Meanwhile, back in Monterrey, the Sultanes are back to the drawing board. Details have not been found as to why things didn't work out between the team and Ojeda. One omen came during the recent Winter Meetings in Orlando, a potential "big splash" publicity moment for the Sultanes by introducing a former big league catcher and manager of the 2014 LMB champion Mexico City Diablos Rojos as their new manager. Instead, he did not appear to even be mentioned by the team during the four-day event. Ojeda's pending hiring in Monterrey was widely reported in mid-November.
One hiring that did come off was in Monclova, where the Acereros named another ex-MLB catcher as their new helmsman. Dan Firova, 61, is a bilingual Texan who had three cups of coffee with Seattle and Cleveland in the 1980's and also played all or part of seven seasons in Mexico between 1981 and 1993, mostly for Nuevo Laredo, and hit .264 with 13 homers in 419 games as a defense-oriented backstop. Firova then spent over two decades managing in the Mexican League winning three pennants with the Mexico City Tigres (1997, 2001, 2001) in his seven-year stint before going on to manage six other LMB teams between 2002 and 2013, reaching the postseason twice in Monterrey and once in Campeche. He was a coach for the Washington Nationals the past two seasons under Dusty Baker.
Firova will take over a loaded team that was expected to contend for the pennant last season but instead was knocked out in the first round. Ex-Mets infielder Wally Backman was hired to manage the Acereros last winter, but his inability to speak or understand Spanish plagued him all the way up to Backman's midseason firing in Monclova, something that won't be a problem for Firova. Backman, by the way, finished the year as a coach in Puebla and will manage the New Britain Bees of the independent Atlantic League in 2018.
Diablos win Mexican Winter League for third straight year
2017 LIM champions Mexico City Diablos Rojos
It's been a tough baseball year for Alfredo Harp Helu. The billionaire owner of the Mexico City Diablos Rojos, has seen his Mexican League team miss the playoffs for a second straight year with attendance of only 2,503 per game was 14th in the LMB; his new 13,000-seat ballpark (named after himself) has been plagued by construction problems and delays resulting in the move of an anticipated MLB series next season to Monterrey and the possible loss of the 2018 LMB All-Star Game as well; and his franchise is embroiled in a controversy involving the allegedly corrupt transfer of five prospect to the Diablos and an opposing team owner who may arguably be the most popular Mexican ballplayer ever on either side of the border and is also threatening to take the matter to MLB commissioner Rob Manfred. That bad run of luck for Harp extended to his own farm system, as his combined team with the Oaxaca Guerreros (which he also owns) was unable to win their third consecutive Academy Rookie League title, finishing fourth among six teams.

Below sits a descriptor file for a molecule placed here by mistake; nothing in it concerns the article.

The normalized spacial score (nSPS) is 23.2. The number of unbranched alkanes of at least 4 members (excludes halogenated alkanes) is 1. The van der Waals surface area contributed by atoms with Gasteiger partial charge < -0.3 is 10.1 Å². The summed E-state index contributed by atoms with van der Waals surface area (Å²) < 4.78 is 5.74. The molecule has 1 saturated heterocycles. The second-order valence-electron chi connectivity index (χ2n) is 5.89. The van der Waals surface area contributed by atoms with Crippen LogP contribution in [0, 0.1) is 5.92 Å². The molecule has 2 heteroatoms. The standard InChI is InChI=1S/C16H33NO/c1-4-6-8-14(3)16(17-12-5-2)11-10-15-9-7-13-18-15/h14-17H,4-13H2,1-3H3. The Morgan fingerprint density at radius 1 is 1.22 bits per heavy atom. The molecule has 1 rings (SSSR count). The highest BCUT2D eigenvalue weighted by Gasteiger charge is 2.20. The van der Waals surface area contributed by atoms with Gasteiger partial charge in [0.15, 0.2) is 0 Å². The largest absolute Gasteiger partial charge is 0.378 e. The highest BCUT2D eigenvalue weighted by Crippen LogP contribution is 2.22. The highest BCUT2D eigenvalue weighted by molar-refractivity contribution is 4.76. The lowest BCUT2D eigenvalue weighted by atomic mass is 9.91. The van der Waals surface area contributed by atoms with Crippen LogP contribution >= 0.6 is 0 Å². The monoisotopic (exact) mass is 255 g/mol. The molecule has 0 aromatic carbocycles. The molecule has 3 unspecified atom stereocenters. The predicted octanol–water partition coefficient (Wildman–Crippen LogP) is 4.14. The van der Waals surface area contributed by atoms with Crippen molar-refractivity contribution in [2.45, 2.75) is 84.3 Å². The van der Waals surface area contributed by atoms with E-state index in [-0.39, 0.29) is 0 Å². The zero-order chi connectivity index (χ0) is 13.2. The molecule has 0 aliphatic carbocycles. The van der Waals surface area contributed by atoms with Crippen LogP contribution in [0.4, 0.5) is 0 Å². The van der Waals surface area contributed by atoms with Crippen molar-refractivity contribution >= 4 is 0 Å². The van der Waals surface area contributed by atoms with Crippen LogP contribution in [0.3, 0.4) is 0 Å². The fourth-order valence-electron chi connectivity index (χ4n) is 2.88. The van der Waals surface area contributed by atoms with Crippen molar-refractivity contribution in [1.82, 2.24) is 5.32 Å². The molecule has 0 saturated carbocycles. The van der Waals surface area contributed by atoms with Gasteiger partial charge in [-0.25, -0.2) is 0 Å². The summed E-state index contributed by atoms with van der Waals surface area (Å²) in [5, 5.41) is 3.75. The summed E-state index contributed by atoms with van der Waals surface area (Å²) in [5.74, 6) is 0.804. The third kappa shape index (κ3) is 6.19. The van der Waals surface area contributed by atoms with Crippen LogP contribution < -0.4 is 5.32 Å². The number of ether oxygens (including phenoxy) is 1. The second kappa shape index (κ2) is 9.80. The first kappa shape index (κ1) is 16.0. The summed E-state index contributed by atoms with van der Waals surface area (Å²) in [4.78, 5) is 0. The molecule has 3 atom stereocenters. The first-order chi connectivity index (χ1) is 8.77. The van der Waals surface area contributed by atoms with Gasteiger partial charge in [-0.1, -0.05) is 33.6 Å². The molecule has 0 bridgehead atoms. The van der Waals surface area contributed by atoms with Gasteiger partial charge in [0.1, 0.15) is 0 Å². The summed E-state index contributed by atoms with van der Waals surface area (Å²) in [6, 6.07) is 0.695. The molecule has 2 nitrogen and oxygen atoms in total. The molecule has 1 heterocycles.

So forgive us for showing a little espíritu navideño when we say we're glad to see Harp's Mexican Winter League team save his year (a little) by winning the pennant, making it three titles in as many seasons for the Little Red Devils. They copped the regular season crown by going 29-16 in the six-team circuit, which serves as the LMB's sanctioned winter league and includes Liga veterans and prospects alike. First baseman Yousamot Cota led the league with a .392 average but it was left fielder Daniel Jimenez who swung the big stick by topping the LIM in hits, runs scored and runs batted in. Jimenez, a 21-year-old Caracas native who played four year of rookieball in the Reds system at home in Venezuela and Arizona, is currently listed on Oaxaca's LMB roster but we've seen how that goes. Starting pitcher Luis Miranda won five games with a 2.01 ERA to rank first in both categories.
The playoffs followed, with Mexico City being stretched to five games before knocking out Salamanca in a first round series mostly noted for Petroleros player Andres Martin Garcia attacking home plate umpire Carlos Leon, resulting in Martin's suspension from all LMB-related leagues throughout 2018. The championship series was a trifle quieter, as the Diablos beat Oaxaca, 4 games to 1. The Guerreros, who had finished in third at 22-23 in the regular season, shocked second-place Moroleon by sweeping the Toros Bravos in three straight games in their semi series. Mexico City was stretched in Game Five, requiring 13 innings to extinguish the Warriors, 7-5, and claim the flag.
The finals featured two teams owned by the same man, making Harp a winner no matter what happened, and managed by the men who'll lead their respective "big teams" next season: Victor Bojorquez in Mexico City and Jose Luis Sandoval in Oaxaca. Both are former longtime Diablos stars. Bojorquez takes the reins of the Red Devils from Miguel Ojeda, who may be having as bad a year as Harp (who still has his billions), while Sandoval succeeds Houston Jimenez with the Guerreros.